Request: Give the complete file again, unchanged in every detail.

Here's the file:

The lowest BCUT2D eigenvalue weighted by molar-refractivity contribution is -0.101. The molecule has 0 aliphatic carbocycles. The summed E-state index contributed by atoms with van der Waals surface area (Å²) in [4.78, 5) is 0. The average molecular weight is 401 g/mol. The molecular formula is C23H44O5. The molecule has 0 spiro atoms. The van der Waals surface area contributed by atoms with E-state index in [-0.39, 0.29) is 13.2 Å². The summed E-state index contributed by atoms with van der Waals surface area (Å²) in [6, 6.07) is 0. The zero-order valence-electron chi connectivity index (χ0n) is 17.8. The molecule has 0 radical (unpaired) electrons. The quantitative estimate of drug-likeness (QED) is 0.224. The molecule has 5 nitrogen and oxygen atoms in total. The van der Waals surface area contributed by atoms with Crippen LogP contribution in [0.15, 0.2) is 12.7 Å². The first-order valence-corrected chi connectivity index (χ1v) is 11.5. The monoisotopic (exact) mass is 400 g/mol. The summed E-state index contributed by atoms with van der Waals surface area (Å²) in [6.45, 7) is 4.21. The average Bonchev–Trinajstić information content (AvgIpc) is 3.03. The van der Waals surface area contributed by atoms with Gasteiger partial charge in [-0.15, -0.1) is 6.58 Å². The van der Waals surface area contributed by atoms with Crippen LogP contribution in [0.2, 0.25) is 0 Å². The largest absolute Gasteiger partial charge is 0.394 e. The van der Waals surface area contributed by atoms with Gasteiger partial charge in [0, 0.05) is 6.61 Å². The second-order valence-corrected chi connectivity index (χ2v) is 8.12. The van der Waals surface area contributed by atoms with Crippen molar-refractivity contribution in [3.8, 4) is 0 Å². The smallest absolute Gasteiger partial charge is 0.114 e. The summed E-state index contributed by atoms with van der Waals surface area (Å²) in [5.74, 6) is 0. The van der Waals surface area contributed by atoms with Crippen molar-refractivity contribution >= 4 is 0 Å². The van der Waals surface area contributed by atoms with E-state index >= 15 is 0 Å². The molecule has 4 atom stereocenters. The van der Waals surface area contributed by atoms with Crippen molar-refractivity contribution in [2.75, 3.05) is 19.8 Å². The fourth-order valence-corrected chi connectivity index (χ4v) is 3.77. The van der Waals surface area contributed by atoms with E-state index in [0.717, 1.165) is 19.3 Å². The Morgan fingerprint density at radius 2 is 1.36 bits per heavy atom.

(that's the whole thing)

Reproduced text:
The lowest BCUT2D eigenvalue weighted by molar-refractivity contribution is -0.101. The molecule has 0 aliphatic carbocycles. The summed E-state index contributed by atoms with van der Waals surface area (Å²) in [4.78, 5) is 0. The average molecular weight is 401 g/mol. The molecular formula is C23H44O5. The molecule has 0 spiro atoms. The van der Waals surface area contributed by atoms with E-state index in [-0.39, 0.29) is 13.2 Å². The summed E-state index contributed by atoms with van der Waals surface area (Å²) in [6, 6.07) is 0. The zero-order valence-electron chi connectivity index (χ0n) is 17.8. The molecule has 0 radical (unpaired) electrons. The quantitative estimate of drug-likeness (QED) is 0.224. The molecule has 5 nitrogen and oxygen atoms in total. The van der Waals surface area contributed by atoms with Crippen LogP contribution in [0.15, 0.2) is 12.7 Å². The first-order valence-corrected chi connectivity index (χ1v) is 11.5. The monoisotopic (exact) mass is 400 g/mol. The summed E-state index contributed by atoms with van der Waals surface area (Å²) in [6.45, 7) is 4.21. The average Bonchev–Trinajstić information content (AvgIpc) is 3.03. The van der Waals surface area contributed by atoms with Gasteiger partial charge in [-0.15, -0.1) is 6.58 Å². The van der Waals surface area contributed by atoms with Crippen LogP contribution in [0.2, 0.25) is 0 Å². The largest absolute Gasteiger partial charge is 0.394 e. The van der Waals surface area contributed by atoms with Gasteiger partial charge in [0, 0.05) is 6.61 Å². The second-order valence-corrected chi connectivity index (χ2v) is 8.12. The van der Waals surface area contributed by atoms with Crippen molar-refractivity contribution in [3.8, 4) is 0 Å². The smallest absolute Gasteiger partial charge is 0.114 e. The summed E-state index contributed by atoms with van der Waals surface area (Å²) in [5.74, 6) is 0. The van der Waals surface area contributed by atoms with Crippen molar-refractivity contribution >= 4 is 0 Å². The van der Waals surface area contributed by atoms with E-state index >= 15 is 0 Å². The molecule has 4 atom stereocenters. The van der Waals surface area contributed by atoms with Crippen molar-refractivity contribution in [2.75, 3.05) is 19.8 Å². The fourth-order valence-corrected chi connectivity index (χ4v) is 3.77. The van der Waals surface area contributed by atoms with E-state index in [0.717, 1.165) is 19.3 Å². The Morgan fingerprint density at radius 2 is 1.36 bits per heavy atom.